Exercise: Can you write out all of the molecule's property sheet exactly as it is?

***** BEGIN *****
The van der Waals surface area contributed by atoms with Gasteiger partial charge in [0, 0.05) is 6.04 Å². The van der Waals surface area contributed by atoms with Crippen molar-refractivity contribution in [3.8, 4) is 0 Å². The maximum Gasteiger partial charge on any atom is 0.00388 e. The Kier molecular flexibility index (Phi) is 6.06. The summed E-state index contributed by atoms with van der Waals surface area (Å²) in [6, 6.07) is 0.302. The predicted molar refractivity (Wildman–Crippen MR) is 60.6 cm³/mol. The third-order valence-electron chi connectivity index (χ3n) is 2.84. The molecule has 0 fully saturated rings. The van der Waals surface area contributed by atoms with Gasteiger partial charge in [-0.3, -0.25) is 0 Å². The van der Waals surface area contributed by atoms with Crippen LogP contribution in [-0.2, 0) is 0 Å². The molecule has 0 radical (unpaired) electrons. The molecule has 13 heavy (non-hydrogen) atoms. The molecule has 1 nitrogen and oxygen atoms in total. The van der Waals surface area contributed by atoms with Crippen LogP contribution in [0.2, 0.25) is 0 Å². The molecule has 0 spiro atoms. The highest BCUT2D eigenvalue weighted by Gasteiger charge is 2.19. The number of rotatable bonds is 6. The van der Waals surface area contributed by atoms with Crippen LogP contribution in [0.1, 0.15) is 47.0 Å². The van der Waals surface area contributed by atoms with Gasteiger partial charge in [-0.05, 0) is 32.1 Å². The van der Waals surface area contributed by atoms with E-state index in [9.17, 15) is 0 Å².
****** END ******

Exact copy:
The van der Waals surface area contributed by atoms with Gasteiger partial charge in [0, 0.05) is 6.04 Å². The van der Waals surface area contributed by atoms with Crippen molar-refractivity contribution in [3.8, 4) is 0 Å². The maximum Gasteiger partial charge on any atom is 0.00388 e. The Kier molecular flexibility index (Phi) is 6.06. The summed E-state index contributed by atoms with van der Waals surface area (Å²) in [6, 6.07) is 0.302. The predicted molar refractivity (Wildman–Crippen MR) is 60.6 cm³/mol. The third-order valence-electron chi connectivity index (χ3n) is 2.84. The molecule has 0 fully saturated rings. The van der Waals surface area contributed by atoms with Gasteiger partial charge in [-0.3, -0.25) is 0 Å². The van der Waals surface area contributed by atoms with Crippen LogP contribution in [-0.2, 0) is 0 Å². The molecule has 0 radical (unpaired) electrons. The molecule has 13 heavy (non-hydrogen) atoms. The molecule has 1 nitrogen and oxygen atoms in total. The van der Waals surface area contributed by atoms with Crippen LogP contribution in [0.2, 0.25) is 0 Å². The molecule has 0 spiro atoms. The highest BCUT2D eigenvalue weighted by Gasteiger charge is 2.19. The number of rotatable bonds is 6. The van der Waals surface area contributed by atoms with Crippen LogP contribution in [0.1, 0.15) is 47.0 Å². The van der Waals surface area contributed by atoms with Gasteiger partial charge in [-0.05, 0) is 32.1 Å². The van der Waals surface area contributed by atoms with E-state index in [9.17, 15) is 0 Å².